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"I wonder!" breathed the artist to
He wondered if his reluctancy, to
leave-this fair sylvan scene and its
little queen was born of a deeper feel
ing than he had suspected. He won
dered if in later years, no matter
what success came to him, he would
not weary of hollow fame and long
for the wild free life of this lovely
paradise. And then he mentally
counted cash and prospects and
shook his head slowly and dubiously.
"You're coming, aren't you?" pro
pounded Hhoda eagerly early the
next morning. "See I've got fath
er's best fishing pole, and he says this
is biting day ior every fish m the
stream. It's down near the Hermi
tage where the best catches are. You
can walk two miles, can't-you?"
"Twenty, after that famous break.
fast of yours!" asserted Poland.
"And I've put up a fine lunch, and
we'll have a line try for supper," ran
on Rhoda. i
It was at the end of a two miles'
stroll that they came to where the
banks of the pretty stream formed a
kind of natural wharf. '
"Here's where father used to love
to fish," explained Rhoda "in' the
old days, before his trot&le, before
Judge Wharton over there turned us
Sne indicated the towers ojc a man
sion lifting from a grove hglf a mile
"Father was keeper there. The
judge and his family were away,"
narrated Hhoda. "One evening the
housekeeper was taken suddenly sick
and father ran all the way to the vil
lage'fo fetch a doctor. While he was
gone someone broke into the library
and stole a lot of the judge's papers
and some jewelry and money. They
got away across the river in a kiff.
When the judge got back he blamed
father for, disobeying orders and
leaving the place unguarded, though
the doctor said vthe housekeeper
might have died if he had not come
.quick. -Well, the judge discharged I
father from a position he had faith
fully filled for over ten years and we
"Was much of value taken?"
"The judge says he didn't care for
the money afyd jewelry, but there
was a little tin box filled with records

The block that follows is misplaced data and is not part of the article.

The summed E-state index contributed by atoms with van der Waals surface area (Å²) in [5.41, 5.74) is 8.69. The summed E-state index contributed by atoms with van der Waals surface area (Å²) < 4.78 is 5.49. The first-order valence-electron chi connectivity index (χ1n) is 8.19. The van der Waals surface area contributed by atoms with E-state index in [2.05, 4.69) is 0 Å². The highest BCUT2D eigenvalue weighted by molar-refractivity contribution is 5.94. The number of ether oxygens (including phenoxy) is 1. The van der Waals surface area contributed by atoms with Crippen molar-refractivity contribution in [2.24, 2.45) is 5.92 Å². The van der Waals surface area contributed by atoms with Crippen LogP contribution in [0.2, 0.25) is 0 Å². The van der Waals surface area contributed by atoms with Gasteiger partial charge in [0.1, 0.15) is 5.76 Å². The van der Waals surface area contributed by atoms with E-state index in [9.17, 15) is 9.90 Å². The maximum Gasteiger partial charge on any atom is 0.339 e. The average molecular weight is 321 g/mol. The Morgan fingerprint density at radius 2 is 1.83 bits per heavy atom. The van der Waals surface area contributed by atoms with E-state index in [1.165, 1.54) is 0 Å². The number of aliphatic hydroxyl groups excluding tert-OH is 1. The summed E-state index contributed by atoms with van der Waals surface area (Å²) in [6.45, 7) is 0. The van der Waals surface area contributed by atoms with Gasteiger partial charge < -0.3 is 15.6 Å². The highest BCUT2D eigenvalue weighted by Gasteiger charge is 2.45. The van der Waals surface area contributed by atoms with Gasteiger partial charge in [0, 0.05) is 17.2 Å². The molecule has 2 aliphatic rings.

and papers of no use to others, but
of immense value to him. He has
had detectives out and has offered
five thousand dollars for the return
of the papers, but he has never heard
There was a lapse of silence, for
Rhoda had dropped a log to the shore
as a seat for Roland and had arrang
ed "pole, line and bait with sportsman
like expertness for her novice guest
There were' nibbles and catches
and at the end of two hours the fish
basket was pretty well filled. Sud
denly, as Roland pulled hard on his
Ufle, Rhoda exclaimed:
"Oh, you must have a big one!'
and, as the rod bent, amid her ex
citement she put out her hand to aid
"Why, what is it I have fished 'up,
anyway?" queried Roland.
Slowly, attached to the hook,
dangling and swaying, a small metal
box came int oview, the hook looping
its wirer handle. There it was sus
pended, swinging shorewards, land
ed. "Oh, it's the box!' almost shrieked
Rhoda, wild with excitement.
"What box?" asked Roland. '
"Oh, I know it isl I've seen i be
fore," fluttered Rhoda. "It's the one
that was stolen from the judge, the
one I told you about"'
"You don't mean the one they offer
that big reward for?"
"Yes,-1 do! See," and Rhoda, de
taching the box from the hook, show
ed where its lock was broken. "The
thieves probably saw no value to the
papers and dropped the box In the
river. Yes, the papers are inside,"
continued Rhoda, "and" oh, Mr.
Yorke, just think! you'll get that five
thousand dollars reward."
"Why should I?" challenged Ro-
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